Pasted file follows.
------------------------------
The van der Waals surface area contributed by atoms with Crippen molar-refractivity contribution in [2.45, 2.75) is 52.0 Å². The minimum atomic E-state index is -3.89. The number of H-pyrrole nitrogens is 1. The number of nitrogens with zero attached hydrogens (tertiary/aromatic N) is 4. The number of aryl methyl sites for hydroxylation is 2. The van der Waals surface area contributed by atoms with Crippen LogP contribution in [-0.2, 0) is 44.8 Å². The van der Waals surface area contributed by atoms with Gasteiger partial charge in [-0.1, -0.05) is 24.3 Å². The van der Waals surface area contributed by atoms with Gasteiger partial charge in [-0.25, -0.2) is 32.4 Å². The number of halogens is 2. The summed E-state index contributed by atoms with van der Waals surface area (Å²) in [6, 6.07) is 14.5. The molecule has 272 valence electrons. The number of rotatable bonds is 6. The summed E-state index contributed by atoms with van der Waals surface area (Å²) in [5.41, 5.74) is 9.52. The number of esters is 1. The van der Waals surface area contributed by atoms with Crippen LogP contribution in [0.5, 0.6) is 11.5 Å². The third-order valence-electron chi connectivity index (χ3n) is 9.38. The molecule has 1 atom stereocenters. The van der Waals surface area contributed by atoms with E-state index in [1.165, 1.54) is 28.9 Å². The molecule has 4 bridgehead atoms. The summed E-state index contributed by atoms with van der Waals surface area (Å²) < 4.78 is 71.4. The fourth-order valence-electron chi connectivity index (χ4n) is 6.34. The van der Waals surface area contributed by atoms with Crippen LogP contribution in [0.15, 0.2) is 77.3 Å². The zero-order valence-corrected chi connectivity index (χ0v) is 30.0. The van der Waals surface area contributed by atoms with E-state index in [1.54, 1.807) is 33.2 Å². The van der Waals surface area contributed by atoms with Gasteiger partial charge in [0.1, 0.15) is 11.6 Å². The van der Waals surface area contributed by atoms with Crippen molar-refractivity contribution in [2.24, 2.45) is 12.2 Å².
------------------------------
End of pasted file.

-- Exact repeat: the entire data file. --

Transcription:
The van der Waals surface area contributed by atoms with Crippen molar-refractivity contribution in [2.45, 2.75) is 52.0 Å². The minimum atomic E-state index is -3.89. The number of H-pyrrole nitrogens is 1. The number of nitrogens with zero attached hydrogens (tertiary/aromatic N) is 4. The number of aryl methyl sites for hydroxylation is 2. The van der Waals surface area contributed by atoms with Crippen LogP contribution in [-0.2, 0) is 44.8 Å². The van der Waals surface area contributed by atoms with Gasteiger partial charge in [-0.1, -0.05) is 24.3 Å². The van der Waals surface area contributed by atoms with Gasteiger partial charge in [-0.25, -0.2) is 32.4 Å². The number of halogens is 2. The summed E-state index contributed by atoms with van der Waals surface area (Å²) in [6, 6.07) is 14.5. The molecule has 272 valence electrons. The number of rotatable bonds is 6. The summed E-state index contributed by atoms with van der Waals surface area (Å²) in [5.41, 5.74) is 9.52. The number of esters is 1. The van der Waals surface area contributed by atoms with Crippen LogP contribution in [0.5, 0.6) is 11.5 Å². The third-order valence-electron chi connectivity index (χ3n) is 9.38. The molecule has 1 atom stereocenters. The van der Waals surface area contributed by atoms with E-state index in [1.165, 1.54) is 28.9 Å². The molecule has 4 bridgehead atoms. The summed E-state index contributed by atoms with van der Waals surface area (Å²) < 4.78 is 71.4. The fourth-order valence-electron chi connectivity index (χ4n) is 6.34. The van der Waals surface area contributed by atoms with Crippen LogP contribution in [0.15, 0.2) is 77.3 Å². The zero-order valence-corrected chi connectivity index (χ0v) is 30.0. The van der Waals surface area contributed by atoms with E-state index in [1.54, 1.807) is 33.2 Å². The van der Waals surface area contributed by atoms with Gasteiger partial charge in [0.1, 0.15) is 11.6 Å². The van der Waals surface area contributed by atoms with Crippen molar-refractivity contribution in [2.24, 2.45) is 12.2 Å².